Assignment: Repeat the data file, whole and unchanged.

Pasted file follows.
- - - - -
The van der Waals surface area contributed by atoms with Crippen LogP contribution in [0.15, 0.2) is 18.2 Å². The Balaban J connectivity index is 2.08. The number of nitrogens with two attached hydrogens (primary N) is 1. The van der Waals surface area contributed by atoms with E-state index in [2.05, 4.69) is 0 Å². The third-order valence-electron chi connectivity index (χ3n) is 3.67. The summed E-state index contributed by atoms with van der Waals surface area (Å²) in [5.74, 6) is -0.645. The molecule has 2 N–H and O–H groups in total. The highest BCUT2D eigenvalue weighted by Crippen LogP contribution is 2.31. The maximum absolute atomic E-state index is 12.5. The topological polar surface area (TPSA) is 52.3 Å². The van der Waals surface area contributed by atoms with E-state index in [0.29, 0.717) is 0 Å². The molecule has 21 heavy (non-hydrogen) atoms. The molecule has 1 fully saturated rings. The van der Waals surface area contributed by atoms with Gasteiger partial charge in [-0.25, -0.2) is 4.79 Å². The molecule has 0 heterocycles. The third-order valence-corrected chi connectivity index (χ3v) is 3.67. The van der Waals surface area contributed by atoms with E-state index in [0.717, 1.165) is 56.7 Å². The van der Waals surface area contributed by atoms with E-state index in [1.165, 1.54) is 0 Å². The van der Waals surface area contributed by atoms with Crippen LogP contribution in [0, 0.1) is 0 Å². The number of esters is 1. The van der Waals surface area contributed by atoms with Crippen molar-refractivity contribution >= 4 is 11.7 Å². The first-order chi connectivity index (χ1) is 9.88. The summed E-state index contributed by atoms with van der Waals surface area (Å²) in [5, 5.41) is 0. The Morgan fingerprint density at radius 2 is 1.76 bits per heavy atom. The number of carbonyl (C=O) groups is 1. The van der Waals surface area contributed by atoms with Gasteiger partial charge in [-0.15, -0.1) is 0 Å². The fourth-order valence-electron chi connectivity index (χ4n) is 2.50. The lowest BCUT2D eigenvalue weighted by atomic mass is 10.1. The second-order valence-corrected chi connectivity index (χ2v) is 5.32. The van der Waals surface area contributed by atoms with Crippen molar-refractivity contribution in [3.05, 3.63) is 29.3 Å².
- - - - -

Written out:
The van der Waals surface area contributed by atoms with Crippen LogP contribution in [0.15, 0.2) is 18.2 Å². The Balaban J connectivity index is 2.08. The number of nitrogens with two attached hydrogens (primary N) is 1. The van der Waals surface area contributed by atoms with E-state index in [2.05, 4.69) is 0 Å². The third-order valence-electron chi connectivity index (χ3n) is 3.67. The summed E-state index contributed by atoms with van der Waals surface area (Å²) in [5.74, 6) is -0.645. The molecule has 2 N–H and O–H groups in total. The highest BCUT2D eigenvalue weighted by Crippen LogP contribution is 2.31. The maximum absolute atomic E-state index is 12.5. The topological polar surface area (TPSA) is 52.3 Å². The van der Waals surface area contributed by atoms with E-state index in [0.29, 0.717) is 0 Å². The molecule has 21 heavy (non-hydrogen) atoms. The molecule has 1 fully saturated rings. The van der Waals surface area contributed by atoms with Gasteiger partial charge in [-0.25, -0.2) is 4.79 Å². The molecule has 0 heterocycles. The third-order valence-corrected chi connectivity index (χ3v) is 3.67. The van der Waals surface area contributed by atoms with E-state index in [0.717, 1.165) is 56.7 Å². The van der Waals surface area contributed by atoms with E-state index in [1.165, 1.54) is 0 Å². The van der Waals surface area contributed by atoms with Crippen LogP contribution in [0, 0.1) is 0 Å². The number of esters is 1. The van der Waals surface area contributed by atoms with Crippen molar-refractivity contribution >= 4 is 11.7 Å². The first-order chi connectivity index (χ1) is 9.88. The summed E-state index contributed by atoms with van der Waals surface area (Å²) in [5, 5.41) is 0. The Morgan fingerprint density at radius 2 is 1.76 bits per heavy atom. The number of carbonyl (C=O) groups is 1. The van der Waals surface area contributed by atoms with Gasteiger partial charge in [-0.15, -0.1) is 0 Å². The fourth-order valence-electron chi connectivity index (χ4n) is 2.50. The lowest BCUT2D eigenvalue weighted by atomic mass is 10.1. The second-order valence-corrected chi connectivity index (χ2v) is 5.32. The van der Waals surface area contributed by atoms with Crippen molar-refractivity contribution in [3.05, 3.63) is 29.3 Å².